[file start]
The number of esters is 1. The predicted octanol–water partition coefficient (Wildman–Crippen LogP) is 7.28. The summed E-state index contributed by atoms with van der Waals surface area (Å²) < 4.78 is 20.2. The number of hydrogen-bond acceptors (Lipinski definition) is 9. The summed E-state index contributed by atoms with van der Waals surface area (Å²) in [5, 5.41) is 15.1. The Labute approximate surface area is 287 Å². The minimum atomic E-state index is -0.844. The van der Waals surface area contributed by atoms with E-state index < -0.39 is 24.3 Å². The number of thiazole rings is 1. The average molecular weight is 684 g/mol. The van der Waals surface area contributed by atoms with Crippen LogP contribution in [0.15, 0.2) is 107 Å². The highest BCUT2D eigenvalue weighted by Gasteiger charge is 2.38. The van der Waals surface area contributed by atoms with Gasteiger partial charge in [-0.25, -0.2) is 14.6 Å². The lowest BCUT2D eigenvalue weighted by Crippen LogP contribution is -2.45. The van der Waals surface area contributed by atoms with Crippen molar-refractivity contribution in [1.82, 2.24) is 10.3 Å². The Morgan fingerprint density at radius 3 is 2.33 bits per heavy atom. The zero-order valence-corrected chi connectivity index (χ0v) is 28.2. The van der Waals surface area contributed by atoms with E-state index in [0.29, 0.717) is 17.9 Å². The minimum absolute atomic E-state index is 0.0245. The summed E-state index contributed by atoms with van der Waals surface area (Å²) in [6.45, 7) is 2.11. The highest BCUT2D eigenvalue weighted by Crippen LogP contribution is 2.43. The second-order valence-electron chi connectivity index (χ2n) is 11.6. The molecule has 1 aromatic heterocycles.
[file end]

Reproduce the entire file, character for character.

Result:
The number of esters is 1. The predicted octanol–water partition coefficient (Wildman–Crippen LogP) is 7.28. The summed E-state index contributed by atoms with van der Waals surface area (Å²) < 4.78 is 20.2. The number of hydrogen-bond acceptors (Lipinski definition) is 9. The summed E-state index contributed by atoms with van der Waals surface area (Å²) in [5, 5.41) is 15.1. The Labute approximate surface area is 287 Å². The minimum atomic E-state index is -0.844. The van der Waals surface area contributed by atoms with E-state index < -0.39 is 24.3 Å². The number of thiazole rings is 1. The average molecular weight is 684 g/mol. The van der Waals surface area contributed by atoms with Crippen LogP contribution in [0.15, 0.2) is 107 Å². The highest BCUT2D eigenvalue weighted by Gasteiger charge is 2.38. The van der Waals surface area contributed by atoms with Gasteiger partial charge in [-0.25, -0.2) is 14.6 Å². The lowest BCUT2D eigenvalue weighted by Crippen LogP contribution is -2.45. The van der Waals surface area contributed by atoms with Crippen molar-refractivity contribution in [1.82, 2.24) is 10.3 Å². The Morgan fingerprint density at radius 3 is 2.33 bits per heavy atom. The zero-order valence-corrected chi connectivity index (χ0v) is 28.2. The van der Waals surface area contributed by atoms with E-state index in [0.29, 0.717) is 17.9 Å². The minimum absolute atomic E-state index is 0.0245. The summed E-state index contributed by atoms with van der Waals surface area (Å²) in [6.45, 7) is 2.11. The highest BCUT2D eigenvalue weighted by Crippen LogP contribution is 2.43. The second-order valence-electron chi connectivity index (χ2n) is 11.6. The molecule has 1 aromatic heterocycles.